“The beauty of historical fiction is that the more you research, the more the story develops,” says Clara Gillow Clark. “It’s sort of like decorating, picking the things that work well together, throwing in something a little offbeat or wild for contrast, something unexpected.” Her novel Hill Hawk Hattie, which is set in the late nineteenth century, rides the rapids of a tumultuous father-daughter relationship—and takes readers on a river-rafting adventure to boot.
Researching Hill Hawk Hattie, says Clara Gillow Clark, was truly a labor of love. “The book takes place in the country of my heart, the Upper Delaware, where for many years I gathered materials to write a book about the old-time rafting era. Serendipitously, mysteriously, the story came flooding together one day when I was out walking on the dirt roads that border my property, and Hattie’s voice rushed like a torrent into my head.” Discovering the character of Hattie, the author says, “felt like a gift, this little girl with the powerful voice. Some days I had to pinch myself, so happy that she kept showing up to work with me.”
Writing Hill Hawk Hattie was a bit of a diversion for Clara Gillow Clark, whose earlier historical novels were based on real people—her mother, her great-grandmother, her great-great uncle. “Letting go of family stories was a liberating experience for me,” the author admits. “Think of all the baggage I’d been carting around! It was important for me to write those stories, but it was more fun writing about people springing from my imagination.” Hill Hawk Hattie introduces a brave, feisty, eleven-year-old girl who dresses as a boy to join her widowed Pa on a perilous rafting journey. “I hope kids take away some comfort and strength from Hattie’s story, an understanding that sometimes the people closest to us have a hard time saying in words, ‘I love you,’” the author says of Hattie and her taciturn Pa. “I want kids to know that everybody has tough times, but the only way to get through them is to go on.”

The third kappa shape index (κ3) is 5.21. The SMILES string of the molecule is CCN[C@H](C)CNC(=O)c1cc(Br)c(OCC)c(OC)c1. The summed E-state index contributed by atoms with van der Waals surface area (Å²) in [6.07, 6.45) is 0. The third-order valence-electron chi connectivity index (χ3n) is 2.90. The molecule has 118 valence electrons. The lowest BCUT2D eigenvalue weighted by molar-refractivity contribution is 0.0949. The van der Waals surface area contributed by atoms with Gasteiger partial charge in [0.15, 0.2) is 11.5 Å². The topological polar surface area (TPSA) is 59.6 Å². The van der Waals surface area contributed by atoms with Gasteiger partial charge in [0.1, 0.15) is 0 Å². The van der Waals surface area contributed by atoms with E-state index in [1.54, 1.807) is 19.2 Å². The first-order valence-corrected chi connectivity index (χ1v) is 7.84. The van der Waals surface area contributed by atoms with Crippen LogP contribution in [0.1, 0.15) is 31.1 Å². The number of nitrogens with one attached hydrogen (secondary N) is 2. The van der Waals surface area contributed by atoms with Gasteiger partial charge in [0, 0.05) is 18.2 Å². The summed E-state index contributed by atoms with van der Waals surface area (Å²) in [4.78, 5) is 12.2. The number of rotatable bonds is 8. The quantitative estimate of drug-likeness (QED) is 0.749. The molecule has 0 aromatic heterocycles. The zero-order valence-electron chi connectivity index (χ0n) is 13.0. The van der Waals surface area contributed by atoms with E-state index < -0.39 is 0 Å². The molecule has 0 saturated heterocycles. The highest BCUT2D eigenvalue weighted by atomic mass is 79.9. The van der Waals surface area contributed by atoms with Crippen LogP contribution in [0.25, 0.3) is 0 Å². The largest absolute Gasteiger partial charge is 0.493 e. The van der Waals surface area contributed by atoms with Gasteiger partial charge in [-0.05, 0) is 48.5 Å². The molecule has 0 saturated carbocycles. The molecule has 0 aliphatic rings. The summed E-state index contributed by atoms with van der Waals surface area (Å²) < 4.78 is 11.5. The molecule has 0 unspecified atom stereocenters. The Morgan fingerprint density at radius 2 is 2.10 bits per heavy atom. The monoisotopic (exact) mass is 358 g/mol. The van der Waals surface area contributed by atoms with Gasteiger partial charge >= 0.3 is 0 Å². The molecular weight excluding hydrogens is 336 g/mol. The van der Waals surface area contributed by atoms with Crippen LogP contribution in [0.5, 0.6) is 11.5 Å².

Clara Gillow Clark’s follow-up to the adventures of Hattie is Hattie on Her Way, a story that moves Hattie from the dangerous river to her prim grandmother’s house. “Like Hattie, I lived in a rural area,” Clara Gillow Clark writes. “Shortly after my father died, we moved to a town that seemed cold and frightening at first. I faced the challenge of being a tall misfit alongside petite girls who wore nice dresses and shiny shoes and knew the proper etiquette of birthday treats and valentines. Hattie’s story is much tougher than my own, but we share many of the same emotional struggles, experiencing both loss and healing, and searching for sense and meaning in a topsy-turvy world.”
The youngest child in a family who came from “a long line of farmers and readers,” Clara Gillow Clark began school in a one-room schoolhouse and—when she wasn’t dreaming of being an inventor, archaeologist, geologist, missionary, or solo violinist—grew increasingly drawn to writing. After marrying and having a son, she read a magazine article on children’s author Judy Blume, who, like her, was a stay-at-home wife who sold her own crafts before starting her writing career. Inspired, Clara Gillow Clark began commuting to writing classes in New York City while juggling jobs ranging from teacher’s aide to store manager.
Her long efforts paid off. “Now I work at home,” she says happily. When she’s not writing—or reading, or teaching writing, or talking shop with other writers—she enjoys baking, gardening, and walking the dirt roads bordering her little red house, surrounded by her own meadows, woods, and lake. “Walking,” she says, “is a love I learned from my father, who took his sprawling brood on nature walks and taught us to stop long enough to really see things.”
Clara Gillow Clark lives in Pennsylvania.